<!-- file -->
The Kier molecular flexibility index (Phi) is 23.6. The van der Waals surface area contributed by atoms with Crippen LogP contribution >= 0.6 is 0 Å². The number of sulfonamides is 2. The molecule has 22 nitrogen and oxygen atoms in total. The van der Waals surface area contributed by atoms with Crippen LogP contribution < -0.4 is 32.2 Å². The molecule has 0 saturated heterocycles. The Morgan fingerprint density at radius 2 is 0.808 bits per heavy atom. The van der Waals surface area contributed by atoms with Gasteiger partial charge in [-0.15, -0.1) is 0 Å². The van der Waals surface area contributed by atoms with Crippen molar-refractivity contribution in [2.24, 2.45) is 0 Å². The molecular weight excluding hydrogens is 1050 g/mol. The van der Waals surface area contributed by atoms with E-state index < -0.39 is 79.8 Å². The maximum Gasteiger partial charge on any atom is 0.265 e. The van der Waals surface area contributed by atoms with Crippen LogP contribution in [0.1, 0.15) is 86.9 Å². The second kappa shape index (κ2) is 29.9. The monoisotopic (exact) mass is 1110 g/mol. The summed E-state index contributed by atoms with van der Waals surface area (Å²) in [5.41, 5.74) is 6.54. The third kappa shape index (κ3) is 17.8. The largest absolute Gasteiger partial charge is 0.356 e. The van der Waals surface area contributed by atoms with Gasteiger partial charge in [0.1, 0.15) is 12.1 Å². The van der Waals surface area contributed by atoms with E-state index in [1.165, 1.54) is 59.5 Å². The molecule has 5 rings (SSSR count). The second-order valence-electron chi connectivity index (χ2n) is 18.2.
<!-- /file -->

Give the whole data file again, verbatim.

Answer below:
The Kier molecular flexibility index (Phi) is 23.6. The van der Waals surface area contributed by atoms with Crippen LogP contribution >= 0.6 is 0 Å². The number of sulfonamides is 2. The molecule has 22 nitrogen and oxygen atoms in total. The van der Waals surface area contributed by atoms with Crippen LogP contribution < -0.4 is 32.2 Å². The molecule has 0 saturated heterocycles. The Morgan fingerprint density at radius 2 is 0.808 bits per heavy atom. The van der Waals surface area contributed by atoms with Gasteiger partial charge in [-0.15, -0.1) is 0 Å². The van der Waals surface area contributed by atoms with Crippen molar-refractivity contribution in [2.24, 2.45) is 0 Å². The molecular weight excluding hydrogens is 1050 g/mol. The van der Waals surface area contributed by atoms with E-state index < -0.39 is 79.8 Å². The maximum Gasteiger partial charge on any atom is 0.265 e. The van der Waals surface area contributed by atoms with Crippen LogP contribution in [0.1, 0.15) is 86.9 Å². The second kappa shape index (κ2) is 29.9. The monoisotopic (exact) mass is 1110 g/mol. The summed E-state index contributed by atoms with van der Waals surface area (Å²) in [5.41, 5.74) is 6.54. The third kappa shape index (κ3) is 17.8. The largest absolute Gasteiger partial charge is 0.356 e. The van der Waals surface area contributed by atoms with Gasteiger partial charge in [0.1, 0.15) is 12.1 Å². The van der Waals surface area contributed by atoms with E-state index in [1.165, 1.54) is 59.5 Å². The molecule has 5 rings (SSSR count). The second-order valence-electron chi connectivity index (χ2n) is 18.2.